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  • Philosophy seeking knowledge for its own sake; morality, manifested in the sense of truth, right, and virtue; and religion, the belief in and communion with superhuman powers ruling and pervading the universe, are human characters, of which it is instructive to trace, if possible, the earliest symptoms in the lower animals, but which can there show at most only faint and rudimentary signs of their wondrous development in mankind.

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  • A very instructive example of the formation of serfdom is presented by the history of Russia..

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  • It is instructive to note the ratio of increase of reservoir capacity and yield respectively for any given rainfall.

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  • Perhaps the most instructive cases of nearly uniform percolation in nature are those which occur in some islands or peninsulas formed wholly of sea sand.

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  • A record of the constantly fluctuating so-called " night readings " in a large town is most interesting and instructive.

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  • The succeeding period, after so much storm and stress, might seem dull and unprofitable; but it witnessed the instructive experiment of the government of Europe by a concert of the great powers, and the first victory of the new principle of nationality in the insurrection of the Greeks.

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  • And it is instructive to compare the foundation of all hi.

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  • Among these Arthur Young's Travels in France during the years 1787, 1788 and 1789 (2 vols., Bury St Edmunds, 1792-1794) are peculiarly instructive.

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  • For the Legislative Assembly and the Convention the memoirs of Madame Roland, of Bertrand de Molleville, of Barbaroux, of Buzot, of Louvet, of Dumouriez are instructive.

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  • and Kaunitz, and the correspondence of Mallet du Pan with the court of Vienna, are also instructive.

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  • Apart from the positive and permanent value of the higher unities which he succeeds in establishing, the light and suggestiveness of his discussions and treatment of the great points at issue in all the principal fields of human thought, unsatisfactory as many of his positions may be considered, make him one of the most helpful and instructive of modern thinkers.

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  • The physical philosophy and anthropology which Baader, in connexion with this, unfolds in various works, is but little instructive, and coincides in the main with the utterances of Boehme.

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  • It is still instructive, however, to note the successive phases through which scholarly opinion regarding the composition and date of his book has passed.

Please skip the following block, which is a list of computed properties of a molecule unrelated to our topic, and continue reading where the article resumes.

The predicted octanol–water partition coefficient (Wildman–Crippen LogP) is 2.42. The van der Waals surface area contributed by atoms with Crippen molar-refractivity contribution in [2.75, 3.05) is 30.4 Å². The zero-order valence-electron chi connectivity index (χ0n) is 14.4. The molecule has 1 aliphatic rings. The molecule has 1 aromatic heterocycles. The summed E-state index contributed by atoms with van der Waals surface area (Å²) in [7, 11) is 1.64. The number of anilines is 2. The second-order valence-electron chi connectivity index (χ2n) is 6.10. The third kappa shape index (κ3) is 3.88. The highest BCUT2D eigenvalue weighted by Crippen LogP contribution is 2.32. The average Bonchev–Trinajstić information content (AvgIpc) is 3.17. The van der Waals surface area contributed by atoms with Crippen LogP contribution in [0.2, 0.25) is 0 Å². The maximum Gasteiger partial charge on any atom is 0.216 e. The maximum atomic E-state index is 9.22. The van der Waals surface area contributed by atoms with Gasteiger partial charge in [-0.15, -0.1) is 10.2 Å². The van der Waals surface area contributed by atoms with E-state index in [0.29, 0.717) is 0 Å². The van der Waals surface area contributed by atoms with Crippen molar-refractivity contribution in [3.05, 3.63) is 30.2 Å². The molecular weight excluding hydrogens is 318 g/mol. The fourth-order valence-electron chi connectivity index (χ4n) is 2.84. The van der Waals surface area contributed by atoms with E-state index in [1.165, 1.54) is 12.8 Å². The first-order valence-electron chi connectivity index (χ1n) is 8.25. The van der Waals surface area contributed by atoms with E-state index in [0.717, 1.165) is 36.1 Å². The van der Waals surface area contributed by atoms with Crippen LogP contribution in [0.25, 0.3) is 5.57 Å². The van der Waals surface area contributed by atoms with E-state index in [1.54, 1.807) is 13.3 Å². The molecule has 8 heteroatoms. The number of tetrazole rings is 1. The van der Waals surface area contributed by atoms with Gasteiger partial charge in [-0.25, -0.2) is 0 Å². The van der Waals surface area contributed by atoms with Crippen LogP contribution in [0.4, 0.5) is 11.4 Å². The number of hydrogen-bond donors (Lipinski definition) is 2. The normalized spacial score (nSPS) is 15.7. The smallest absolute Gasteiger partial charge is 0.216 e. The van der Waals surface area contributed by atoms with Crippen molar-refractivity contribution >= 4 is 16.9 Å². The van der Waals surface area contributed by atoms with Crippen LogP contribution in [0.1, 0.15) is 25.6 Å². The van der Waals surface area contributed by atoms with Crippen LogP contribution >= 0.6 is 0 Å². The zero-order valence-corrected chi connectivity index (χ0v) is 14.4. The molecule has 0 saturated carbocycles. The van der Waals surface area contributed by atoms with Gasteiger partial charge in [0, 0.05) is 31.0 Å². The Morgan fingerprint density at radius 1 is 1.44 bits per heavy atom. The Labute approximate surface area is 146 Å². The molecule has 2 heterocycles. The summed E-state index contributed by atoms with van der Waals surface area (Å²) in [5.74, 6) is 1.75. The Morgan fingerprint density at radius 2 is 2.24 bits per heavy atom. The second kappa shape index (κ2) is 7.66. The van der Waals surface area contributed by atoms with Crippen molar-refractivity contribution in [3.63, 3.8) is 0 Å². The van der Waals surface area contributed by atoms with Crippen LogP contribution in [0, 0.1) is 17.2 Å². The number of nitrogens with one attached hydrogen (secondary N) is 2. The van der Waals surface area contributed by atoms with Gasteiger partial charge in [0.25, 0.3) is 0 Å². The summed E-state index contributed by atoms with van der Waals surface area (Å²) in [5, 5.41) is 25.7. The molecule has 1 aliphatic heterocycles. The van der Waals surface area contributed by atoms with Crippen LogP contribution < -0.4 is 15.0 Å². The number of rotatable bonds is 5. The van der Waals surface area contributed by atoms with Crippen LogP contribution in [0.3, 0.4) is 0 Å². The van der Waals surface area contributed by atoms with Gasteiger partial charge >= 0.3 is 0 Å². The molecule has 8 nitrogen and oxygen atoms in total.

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  • 2608, note 2) draws attention to the instructive parallel furnished by the Greek legends of the Dorian invasion of the Peloponnesus (the "return" of the Heracleidae, the partition of the land by lot, &c.).

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  • Nevertheless, though one cannot look to Genesis for the history of the early part of the second millennium B.C., the study of what was thought of the past, proves in this, as in many other cases, to be more instructive than the facts of the past, and it is distinctly more important for the biblical student and the theologian to understand the thought of the ages immediately preceding the foundation of Judaism in the 5th century B.C. than the actual history of many centuries earlier.

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  • 3 Again the analogy of the modern East is instructive.

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  • - It is instructive to consider the distribution of potential in a thermoelectric circuit, and its relation to the resultant E.M.F.

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  • coincidental developments, a comparison of the two might provide instructive insights to changing attitudes to Irish migration.

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  • David Wood, the acclaimed children's dramatist, draws upon the most entertaining and instructive of the twenty-four books for this popular adaptation.

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  • It is, indeed, highly instructive to mark the progress of these two great literary institutes.

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  • The second of these cases is particularly instructive in the present context.

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  • It's equally instructive, however, to consider the event in the context of its host's career.

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  • The negative contrast with the Irish case is extremely instructive here.

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  • The story of the conjured city is very instructive here.

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  • Just to see this tiny piece of beach was quite instructive.

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  • instructive to compare magnetic with electric fields.

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  • instructive to examine briefly the form of the rhetoric of accepted statements of human rights.